Mirren has been to the Berlin Film Festival a few times, most recently in 2015 with “Woman in Gold,” and she regards it with a certain reverence, so her Honory Golden Bear for Lifetime Achievement, and to be the subject of an homage for her work, means a great deal to her. “The Berlin film audiences are highly educated and very critical. They are not impressed by Hollywood. They are very discerning,” she says. “So you take a film to Berlin with a certain amount of trepidation. For that reason it becomes a very important festival for all filmmakers. I guess all I’m saying is to receive an award like this, particularly from the Berlin Film Festival, is to my mind quite impressive.”
Mirren has been an avid watcher of European films since her student days, but hasn’t appeared in as many European films as she would have liked to.
“I very proudly count myself as a European actress, and in my career I would have ideally liked to have been more of a European actress,” she says.
“I’m a member of the European Film Awards group and get incredible pleasure from seeing extraordinary European films every year, many of which never get to be seen outside their own country, that are incredible pieces of filmmaking.
“One or two of them will get nominated for best foreign film in the Oscars, but behind that film are many, many brilliant movies, about such an extraordinary array of subjects, and approached in such original, inspiring ways.
“When I go to the movies it is mostly to see European films. Where the American film industry succeeds it is where they have been influenced by European films, and along those lines there have been some great American movies, but I also have to say African, Antipodean, Asian, Latin American movies. I think the variety of culture, of history, the love of film coming out of Europe is so powerful.”
Mirren regards drama – theater, television and cinema – as more than just a form of entertainment, but as a serious art-form, through which we can explore how we as humans think and behave. She says most Hollywood movies she saw as a young person didn’t impress her, but when she discovered European films that changed her perspective on what could be achieved through cinema.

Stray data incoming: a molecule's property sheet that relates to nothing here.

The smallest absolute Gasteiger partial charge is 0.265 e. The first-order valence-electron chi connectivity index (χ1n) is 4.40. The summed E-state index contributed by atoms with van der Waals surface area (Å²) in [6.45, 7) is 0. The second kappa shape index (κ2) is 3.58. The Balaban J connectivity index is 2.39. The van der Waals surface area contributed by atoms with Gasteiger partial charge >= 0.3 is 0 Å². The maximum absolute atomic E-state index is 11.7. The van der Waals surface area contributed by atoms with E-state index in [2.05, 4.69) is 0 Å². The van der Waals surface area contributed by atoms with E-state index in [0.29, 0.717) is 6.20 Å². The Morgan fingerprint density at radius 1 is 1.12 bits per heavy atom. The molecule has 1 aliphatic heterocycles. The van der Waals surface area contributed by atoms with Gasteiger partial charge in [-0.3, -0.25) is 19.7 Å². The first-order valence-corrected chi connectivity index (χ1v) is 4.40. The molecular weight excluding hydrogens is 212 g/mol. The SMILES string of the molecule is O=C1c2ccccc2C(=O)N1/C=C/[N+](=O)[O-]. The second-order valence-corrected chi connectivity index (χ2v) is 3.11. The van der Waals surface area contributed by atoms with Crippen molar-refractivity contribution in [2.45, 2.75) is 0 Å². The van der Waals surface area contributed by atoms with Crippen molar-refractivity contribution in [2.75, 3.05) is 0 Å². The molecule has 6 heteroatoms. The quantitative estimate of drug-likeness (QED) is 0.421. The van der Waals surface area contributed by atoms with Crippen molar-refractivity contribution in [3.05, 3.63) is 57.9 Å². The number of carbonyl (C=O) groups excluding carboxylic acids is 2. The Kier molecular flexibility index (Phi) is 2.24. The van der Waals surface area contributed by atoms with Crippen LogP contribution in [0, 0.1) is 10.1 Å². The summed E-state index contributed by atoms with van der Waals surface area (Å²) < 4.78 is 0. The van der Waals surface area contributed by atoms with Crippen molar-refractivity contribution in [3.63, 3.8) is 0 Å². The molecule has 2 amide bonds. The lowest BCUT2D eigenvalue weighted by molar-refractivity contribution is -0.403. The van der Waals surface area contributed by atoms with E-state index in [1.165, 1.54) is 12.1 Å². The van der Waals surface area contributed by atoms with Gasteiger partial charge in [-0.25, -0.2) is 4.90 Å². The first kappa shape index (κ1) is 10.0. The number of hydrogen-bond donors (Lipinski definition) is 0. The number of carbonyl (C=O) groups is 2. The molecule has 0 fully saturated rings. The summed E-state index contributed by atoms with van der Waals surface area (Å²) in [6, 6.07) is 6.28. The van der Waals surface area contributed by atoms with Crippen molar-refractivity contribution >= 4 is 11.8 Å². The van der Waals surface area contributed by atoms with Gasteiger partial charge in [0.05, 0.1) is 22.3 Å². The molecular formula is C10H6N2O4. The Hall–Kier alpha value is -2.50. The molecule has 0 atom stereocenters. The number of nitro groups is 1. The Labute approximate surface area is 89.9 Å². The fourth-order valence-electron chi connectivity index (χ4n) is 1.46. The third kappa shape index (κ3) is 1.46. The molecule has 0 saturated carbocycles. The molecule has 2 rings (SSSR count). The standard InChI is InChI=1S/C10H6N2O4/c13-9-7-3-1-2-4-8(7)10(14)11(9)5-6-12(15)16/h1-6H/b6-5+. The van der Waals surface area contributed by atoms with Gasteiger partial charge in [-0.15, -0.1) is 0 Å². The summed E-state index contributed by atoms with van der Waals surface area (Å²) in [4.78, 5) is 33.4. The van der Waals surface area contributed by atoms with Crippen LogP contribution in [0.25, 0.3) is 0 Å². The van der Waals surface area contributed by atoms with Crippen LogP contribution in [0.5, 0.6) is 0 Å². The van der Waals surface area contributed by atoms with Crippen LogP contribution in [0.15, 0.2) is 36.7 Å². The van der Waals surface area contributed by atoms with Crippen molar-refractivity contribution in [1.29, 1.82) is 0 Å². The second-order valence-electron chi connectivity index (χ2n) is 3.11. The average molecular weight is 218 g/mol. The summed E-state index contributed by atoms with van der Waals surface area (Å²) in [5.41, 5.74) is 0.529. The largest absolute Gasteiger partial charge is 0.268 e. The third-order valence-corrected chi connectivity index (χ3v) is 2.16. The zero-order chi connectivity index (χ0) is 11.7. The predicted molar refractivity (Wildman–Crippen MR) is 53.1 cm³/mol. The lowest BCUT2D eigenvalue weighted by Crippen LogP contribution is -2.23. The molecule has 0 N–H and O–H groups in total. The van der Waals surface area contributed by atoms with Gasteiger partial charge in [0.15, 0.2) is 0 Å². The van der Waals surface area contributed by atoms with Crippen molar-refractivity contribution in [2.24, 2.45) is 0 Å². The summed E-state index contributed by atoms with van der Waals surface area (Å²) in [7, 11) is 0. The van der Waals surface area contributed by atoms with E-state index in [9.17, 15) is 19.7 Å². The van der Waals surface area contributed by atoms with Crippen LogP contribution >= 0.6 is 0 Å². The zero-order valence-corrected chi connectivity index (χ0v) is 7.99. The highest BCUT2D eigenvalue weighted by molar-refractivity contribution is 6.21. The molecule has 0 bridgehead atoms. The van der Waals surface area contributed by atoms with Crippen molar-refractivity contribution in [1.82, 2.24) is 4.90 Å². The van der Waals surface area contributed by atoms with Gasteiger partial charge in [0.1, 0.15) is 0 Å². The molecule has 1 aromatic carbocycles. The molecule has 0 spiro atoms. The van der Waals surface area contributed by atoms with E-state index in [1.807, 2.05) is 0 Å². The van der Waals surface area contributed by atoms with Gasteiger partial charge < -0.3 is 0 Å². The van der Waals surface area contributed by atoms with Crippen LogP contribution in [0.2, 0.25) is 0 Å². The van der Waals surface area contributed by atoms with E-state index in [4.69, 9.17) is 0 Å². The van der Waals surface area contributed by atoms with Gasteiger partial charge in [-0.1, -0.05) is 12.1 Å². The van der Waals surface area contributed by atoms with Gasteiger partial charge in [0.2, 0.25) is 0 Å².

“It wasn’t until I saw European films that I realized that film could be a whole different thing. That it could be as expressive and as culturally important as theater was to my mind, and that revelation happened to me through seeing Antonioni’s ‘L’Avventura’ in a very seedy cinema in Brighton – a XXX type of cinema – and it was an incredible revelation for me. And thereon any European film that was showing anywhere I would go off to see,” she says.
“I was an usherette at an art film cinema called the Everyman in Hampstead (in London) when I was a student at college. So that gave me an incredible opportunity to see movies. Not just European movies. I remember seeing ‘Citizen Kane’ – like 10 times because it was so extraordinarily good. That was always my go-to film experience…to this day really. I love a nice popcorn movie and I’m much more generous in my tastes than I used to be. But still my go-to film experience is something, as you said, that retells the human story in all its variety and its complexity, and misery and its joy.
“We are constantly doing and then looking at ourselves doing, and then asking ourselves why we do, and how we do, and what we do. And that is what the history of art in human culture has always been.”
While some other actors have moved into producing or directing movies Mirren has no wish to do the same. “I think I am intrinsically too lazy. I did direct. I did a half-hour film for Showtime TV. I absolutely loved the experience. I was quite good at it. In fact Showtime asked me to do a full-length feature afterwards. But, again, I’m much too lazy. You know, honestly, I want to sit at home and watch TV.”